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Going to court over water

Town of Maiden pursuing old lawsuit again Lincoln County

SARAH LOWERY
Staff Writer

The town of Maiden has refiled a lawsuit from several years ago against Lincoln County, perpetuating a dispute over sewer-line services for the Lincoln County Industrial Park.
Many of the original players involved in the matter are no longer with either side in the conflict. Having been delayed for years, the claim was set to time out and had to be refiled to be kept alive.
Lincoln County Attorney Wesley Deaton informed the Board of Commissioners of the legal matter during its meeting last Monday.
According to previous Times-News reports, the town of Maiden first filed a lawsuit in November 2007 against the county, Lincolnton and the Lincoln County Industrial Park due to plans to shift sewer services to Lincolnton and away from Maiden.
At the center of the litigation was a 1995 sewer contract between the county and Maiden, which was treating the park’s sewage until the county went through with plans to reroute it and bring the flow to Lincolnton. County Manager George Wood, who noted that the issue pre-dates him, told the Times-News last week that Maiden was given three year’s notice of the county’s intent to do so.
Maiden began providing the services when the park was first built.
Potential points of contention could be whether reasonable notice to change the contract was given or needed, as well as the length of the contract.
With Lincoln County having been one of Maiden’s largest sewer customers, Wood noted that the town’s officials were upset over the loss of revenue. Officials from both sides have met periodically to try to resolve the issue outside of court, though they have yet to reach a settlement, he said.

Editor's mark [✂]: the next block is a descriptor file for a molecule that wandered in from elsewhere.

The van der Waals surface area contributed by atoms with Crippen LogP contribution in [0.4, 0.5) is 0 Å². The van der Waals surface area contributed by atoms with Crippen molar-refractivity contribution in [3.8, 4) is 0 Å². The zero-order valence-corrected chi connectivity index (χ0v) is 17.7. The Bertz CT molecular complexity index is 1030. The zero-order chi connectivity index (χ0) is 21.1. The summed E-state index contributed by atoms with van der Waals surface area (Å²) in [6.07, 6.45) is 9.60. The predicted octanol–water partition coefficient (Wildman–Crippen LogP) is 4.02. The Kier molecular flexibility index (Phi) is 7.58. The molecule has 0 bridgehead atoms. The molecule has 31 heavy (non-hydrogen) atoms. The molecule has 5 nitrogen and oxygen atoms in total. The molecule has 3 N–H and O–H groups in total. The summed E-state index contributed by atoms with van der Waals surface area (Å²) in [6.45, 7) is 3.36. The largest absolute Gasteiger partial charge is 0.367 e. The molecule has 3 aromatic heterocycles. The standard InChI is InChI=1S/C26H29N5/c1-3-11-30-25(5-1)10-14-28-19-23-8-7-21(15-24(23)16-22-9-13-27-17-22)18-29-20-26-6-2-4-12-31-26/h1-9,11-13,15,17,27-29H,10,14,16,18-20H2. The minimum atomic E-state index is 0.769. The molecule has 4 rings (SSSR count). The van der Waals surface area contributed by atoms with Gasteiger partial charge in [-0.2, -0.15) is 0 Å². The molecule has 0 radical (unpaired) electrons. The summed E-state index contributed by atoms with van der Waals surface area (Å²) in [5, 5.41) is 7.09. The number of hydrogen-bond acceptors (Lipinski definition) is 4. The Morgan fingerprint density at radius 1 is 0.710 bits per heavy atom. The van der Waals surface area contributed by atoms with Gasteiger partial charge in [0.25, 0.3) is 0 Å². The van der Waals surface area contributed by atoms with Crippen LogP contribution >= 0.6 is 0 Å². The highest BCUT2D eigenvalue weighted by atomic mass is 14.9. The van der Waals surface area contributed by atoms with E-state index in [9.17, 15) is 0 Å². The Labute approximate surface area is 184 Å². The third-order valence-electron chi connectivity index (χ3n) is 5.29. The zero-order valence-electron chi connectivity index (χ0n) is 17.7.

“We’re prepared to go to court,” Wood added, saying that Deaton is confident the county would prevail.
Maiden Town Manager Todd Herms, who is also pre-dated by the initial lawsuit, told the Times-News last week that he estimated the loss of revenue to the town of Maiden to be roughly $150,000 a year.
Of any out-of-court agreements, he said Lincoln County “didn’t want to make a reasonable offer.”
He also noted that Maiden put $2 million into a new wastewater treatment plant while it was still treating the industrial park’s sewage to boost its capacity. Herms said he believes that once the park started growing, the county then decided to transfer its sewer services to Lincolnton, a move he called not very neighborly.
Kent Crowe, who came on board as the attorney for the town of Maiden nearly four years ago, confirmed that settlement discussions had taken place but that an agreement could not be reached.
He said he refiled the claim this fall after it came up on a trial calendar.
The initial suit was delayed after an issue arose over a change of venue for the claim, which was originally filed in Catawba County but then, following an appeal, had to be transferred to Lincoln County.

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